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Report Highlights Role for Farming in Slowing Climate Change

by Andrea Sears, Keystone State News Connection

Aug 13, 2019
Tractor spraying soybean field at spring

A new report confirms improving agricultural land-management practices will be critical to fighting climate change.

HARRISBURG, Pa. – A new report says farming has an important role to play in fighting climate change. The Climate Change and Land Use report from the Intergovernmental Panel on Climate Change says rising temperatures and severe weather are putting pressure on land, and methods of land use – including agriculture – can help remove carbon from the air.

According to Jimmy Daukas, senior policy officer at American Farmland Trust, that includes the basic agricultural land management practices his organization has embraced for more than 40 years.

“Things like reduced tillage, keeping the ground covered with cover crops, managing their fertilizer applications, rotating crops – all those things help mitigate climate change,” Daukas said.

The IPCC report emphasized that changes in land-use practices need to be scaled up to keep global temperatures from rising more than 1.5 degrees Celsius.

The report also emphasized as climate change progresses, food security will be a critical issue. Daukas noted land-management practices that improve the health of the soil can have a major impact.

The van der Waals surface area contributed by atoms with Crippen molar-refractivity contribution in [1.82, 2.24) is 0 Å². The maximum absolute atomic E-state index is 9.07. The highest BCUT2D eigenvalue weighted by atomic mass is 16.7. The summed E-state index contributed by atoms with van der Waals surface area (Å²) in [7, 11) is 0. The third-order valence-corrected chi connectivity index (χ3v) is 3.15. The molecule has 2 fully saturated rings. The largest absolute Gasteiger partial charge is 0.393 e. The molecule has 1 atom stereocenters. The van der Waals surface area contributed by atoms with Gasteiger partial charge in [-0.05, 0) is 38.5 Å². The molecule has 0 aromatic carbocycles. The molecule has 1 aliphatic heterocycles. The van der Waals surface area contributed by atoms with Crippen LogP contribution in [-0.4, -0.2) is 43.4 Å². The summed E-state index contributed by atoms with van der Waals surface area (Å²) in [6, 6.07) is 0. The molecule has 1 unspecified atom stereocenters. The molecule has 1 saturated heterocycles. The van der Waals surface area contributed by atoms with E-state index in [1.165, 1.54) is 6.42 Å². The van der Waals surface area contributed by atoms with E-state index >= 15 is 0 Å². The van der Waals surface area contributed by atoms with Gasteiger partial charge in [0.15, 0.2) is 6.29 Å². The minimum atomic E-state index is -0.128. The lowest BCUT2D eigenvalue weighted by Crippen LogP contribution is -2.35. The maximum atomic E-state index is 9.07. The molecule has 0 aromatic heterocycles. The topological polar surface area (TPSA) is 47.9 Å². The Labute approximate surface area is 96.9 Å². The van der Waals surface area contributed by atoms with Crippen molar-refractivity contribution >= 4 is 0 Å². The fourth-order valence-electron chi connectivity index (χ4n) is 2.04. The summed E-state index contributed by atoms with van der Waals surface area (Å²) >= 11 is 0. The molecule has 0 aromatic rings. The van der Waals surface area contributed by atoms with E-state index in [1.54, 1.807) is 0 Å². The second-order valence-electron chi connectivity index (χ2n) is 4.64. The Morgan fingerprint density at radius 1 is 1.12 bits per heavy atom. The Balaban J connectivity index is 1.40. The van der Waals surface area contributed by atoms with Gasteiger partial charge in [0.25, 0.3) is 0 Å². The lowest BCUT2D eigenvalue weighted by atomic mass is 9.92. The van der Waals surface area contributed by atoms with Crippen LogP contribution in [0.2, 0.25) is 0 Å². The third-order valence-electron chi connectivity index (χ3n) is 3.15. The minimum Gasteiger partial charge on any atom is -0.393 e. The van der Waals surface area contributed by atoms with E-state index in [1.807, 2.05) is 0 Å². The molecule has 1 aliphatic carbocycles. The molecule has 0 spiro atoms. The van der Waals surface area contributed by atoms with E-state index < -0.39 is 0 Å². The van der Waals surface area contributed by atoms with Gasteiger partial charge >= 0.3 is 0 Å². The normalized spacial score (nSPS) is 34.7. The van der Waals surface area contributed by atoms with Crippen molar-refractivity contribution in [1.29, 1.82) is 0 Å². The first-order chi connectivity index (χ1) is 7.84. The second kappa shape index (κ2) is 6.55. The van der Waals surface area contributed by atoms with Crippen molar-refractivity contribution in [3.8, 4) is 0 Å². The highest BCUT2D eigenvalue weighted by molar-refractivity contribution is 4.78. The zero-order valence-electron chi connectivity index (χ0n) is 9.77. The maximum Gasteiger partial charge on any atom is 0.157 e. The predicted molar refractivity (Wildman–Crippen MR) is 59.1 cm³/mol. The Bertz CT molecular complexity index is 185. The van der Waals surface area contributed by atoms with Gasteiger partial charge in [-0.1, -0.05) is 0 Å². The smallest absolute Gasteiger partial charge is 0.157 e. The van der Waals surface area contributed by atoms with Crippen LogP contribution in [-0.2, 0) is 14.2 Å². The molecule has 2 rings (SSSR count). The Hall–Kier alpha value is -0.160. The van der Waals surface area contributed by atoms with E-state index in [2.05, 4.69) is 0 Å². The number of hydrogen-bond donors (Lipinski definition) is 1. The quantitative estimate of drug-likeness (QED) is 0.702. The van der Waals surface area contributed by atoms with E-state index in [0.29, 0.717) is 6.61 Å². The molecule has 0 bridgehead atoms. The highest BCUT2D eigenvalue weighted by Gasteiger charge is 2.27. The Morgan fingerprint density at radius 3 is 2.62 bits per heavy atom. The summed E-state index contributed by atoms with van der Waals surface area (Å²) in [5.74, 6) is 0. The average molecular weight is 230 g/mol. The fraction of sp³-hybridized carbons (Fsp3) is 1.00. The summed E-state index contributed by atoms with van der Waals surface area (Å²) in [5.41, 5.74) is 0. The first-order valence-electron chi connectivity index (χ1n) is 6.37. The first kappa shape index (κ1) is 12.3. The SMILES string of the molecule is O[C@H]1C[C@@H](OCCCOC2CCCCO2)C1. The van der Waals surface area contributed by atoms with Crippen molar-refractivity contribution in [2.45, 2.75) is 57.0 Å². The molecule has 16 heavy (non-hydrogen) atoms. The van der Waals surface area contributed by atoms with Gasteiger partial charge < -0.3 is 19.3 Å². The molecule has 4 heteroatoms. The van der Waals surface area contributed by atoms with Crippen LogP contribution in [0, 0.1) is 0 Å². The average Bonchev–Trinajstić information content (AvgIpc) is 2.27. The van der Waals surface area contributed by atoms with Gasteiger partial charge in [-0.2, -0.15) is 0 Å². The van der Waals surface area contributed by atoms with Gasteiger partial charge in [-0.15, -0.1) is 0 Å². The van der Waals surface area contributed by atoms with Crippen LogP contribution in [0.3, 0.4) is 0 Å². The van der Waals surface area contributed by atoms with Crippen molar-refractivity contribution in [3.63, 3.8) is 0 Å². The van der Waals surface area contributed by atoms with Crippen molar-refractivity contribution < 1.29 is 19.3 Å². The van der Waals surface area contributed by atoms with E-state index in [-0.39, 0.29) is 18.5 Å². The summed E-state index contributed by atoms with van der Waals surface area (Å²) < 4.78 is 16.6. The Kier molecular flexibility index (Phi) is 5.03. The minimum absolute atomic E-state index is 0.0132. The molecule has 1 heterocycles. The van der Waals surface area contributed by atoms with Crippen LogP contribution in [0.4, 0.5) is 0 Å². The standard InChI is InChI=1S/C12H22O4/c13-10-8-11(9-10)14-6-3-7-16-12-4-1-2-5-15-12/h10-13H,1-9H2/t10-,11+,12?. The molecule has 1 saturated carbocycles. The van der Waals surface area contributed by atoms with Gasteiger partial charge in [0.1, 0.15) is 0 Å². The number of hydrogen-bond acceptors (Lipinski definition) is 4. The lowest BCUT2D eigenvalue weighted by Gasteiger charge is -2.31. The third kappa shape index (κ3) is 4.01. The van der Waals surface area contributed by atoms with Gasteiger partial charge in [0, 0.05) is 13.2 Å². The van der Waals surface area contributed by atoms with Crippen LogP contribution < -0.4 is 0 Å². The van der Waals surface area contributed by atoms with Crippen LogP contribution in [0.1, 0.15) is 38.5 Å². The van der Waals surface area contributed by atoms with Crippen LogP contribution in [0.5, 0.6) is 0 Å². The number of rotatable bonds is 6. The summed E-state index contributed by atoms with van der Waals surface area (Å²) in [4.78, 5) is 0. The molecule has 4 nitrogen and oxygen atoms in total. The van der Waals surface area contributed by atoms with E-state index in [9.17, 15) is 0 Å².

“Increasing soil health helps build resiliency to the changing weather, but also helps to increase productivity since soil health can lead to healthier crops and increased yields,” he said.

He added good agricultural practices not only provide both immediate and long-term benefits, they are actually cost effective.

Daukis said the conversion of farmlands for real estate development is another factor putting pressure on land. And he said keeping agricultural land in crop production also helps slow climate change.

“That transformation to development has a significant impact on greenhouse gases because sprawling development causes more vehicle miles and energy use,” he said.

The full Climate Change and Land report is available at IPCC.ch/report.

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